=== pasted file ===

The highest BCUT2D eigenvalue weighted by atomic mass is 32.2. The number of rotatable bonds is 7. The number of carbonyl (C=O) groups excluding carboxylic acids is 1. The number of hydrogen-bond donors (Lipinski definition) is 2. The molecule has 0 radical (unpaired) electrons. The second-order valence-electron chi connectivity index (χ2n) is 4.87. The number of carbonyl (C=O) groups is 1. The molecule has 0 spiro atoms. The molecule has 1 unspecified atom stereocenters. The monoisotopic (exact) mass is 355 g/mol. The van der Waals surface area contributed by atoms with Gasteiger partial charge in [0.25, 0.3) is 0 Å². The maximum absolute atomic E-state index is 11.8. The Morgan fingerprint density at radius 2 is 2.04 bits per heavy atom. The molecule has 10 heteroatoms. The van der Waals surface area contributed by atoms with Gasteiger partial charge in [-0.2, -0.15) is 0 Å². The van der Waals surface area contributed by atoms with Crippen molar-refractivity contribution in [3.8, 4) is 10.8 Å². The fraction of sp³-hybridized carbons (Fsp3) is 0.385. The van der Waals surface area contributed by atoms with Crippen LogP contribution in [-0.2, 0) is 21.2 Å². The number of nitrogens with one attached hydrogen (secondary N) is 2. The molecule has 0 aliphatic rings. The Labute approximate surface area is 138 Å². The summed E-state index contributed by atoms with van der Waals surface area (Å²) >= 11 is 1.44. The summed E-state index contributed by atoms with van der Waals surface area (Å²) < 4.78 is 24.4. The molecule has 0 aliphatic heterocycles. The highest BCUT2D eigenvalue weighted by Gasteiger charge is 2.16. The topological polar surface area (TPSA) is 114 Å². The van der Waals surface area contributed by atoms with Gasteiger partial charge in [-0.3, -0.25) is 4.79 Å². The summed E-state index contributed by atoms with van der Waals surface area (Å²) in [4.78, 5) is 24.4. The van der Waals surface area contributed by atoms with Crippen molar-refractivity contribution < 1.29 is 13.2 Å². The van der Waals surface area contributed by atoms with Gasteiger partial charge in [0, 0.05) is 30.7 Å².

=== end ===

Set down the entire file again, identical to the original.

The highest BCUT2D eigenvalue weighted by atomic mass is 32.2. The number of rotatable bonds is 7. The number of carbonyl (C=O) groups excluding carboxylic acids is 1. The number of hydrogen-bond donors (Lipinski definition) is 2. The molecule has 0 radical (unpaired) electrons. The second-order valence-electron chi connectivity index (χ2n) is 4.87. The number of carbonyl (C=O) groups is 1. The molecule has 0 spiro atoms. The molecule has 1 unspecified atom stereocenters. The monoisotopic (exact) mass is 355 g/mol. The van der Waals surface area contributed by atoms with Gasteiger partial charge in [0.25, 0.3) is 0 Å². The maximum absolute atomic E-state index is 11.8. The Morgan fingerprint density at radius 2 is 2.04 bits per heavy atom. The molecule has 10 heteroatoms. The van der Waals surface area contributed by atoms with Gasteiger partial charge in [-0.2, -0.15) is 0 Å². The van der Waals surface area contributed by atoms with Crippen molar-refractivity contribution in [3.8, 4) is 10.8 Å². The fraction of sp³-hybridized carbons (Fsp3) is 0.385. The van der Waals surface area contributed by atoms with Crippen LogP contribution in [-0.2, 0) is 21.2 Å². The number of nitrogens with one attached hydrogen (secondary N) is 2. The molecule has 0 aliphatic rings. The Labute approximate surface area is 138 Å². The summed E-state index contributed by atoms with van der Waals surface area (Å²) >= 11 is 1.44. The summed E-state index contributed by atoms with van der Waals surface area (Å²) < 4.78 is 24.4. The molecule has 0 aliphatic heterocycles. The highest BCUT2D eigenvalue weighted by Gasteiger charge is 2.16. The topological polar surface area (TPSA) is 114 Å². The van der Waals surface area contributed by atoms with Gasteiger partial charge in [-0.3, -0.25) is 4.79 Å². The summed E-state index contributed by atoms with van der Waals surface area (Å²) in [4.78, 5) is 24.4. The van der Waals surface area contributed by atoms with Crippen molar-refractivity contribution < 1.29 is 13.2 Å². The van der Waals surface area contributed by atoms with Gasteiger partial charge in [0, 0.05) is 30.7 Å².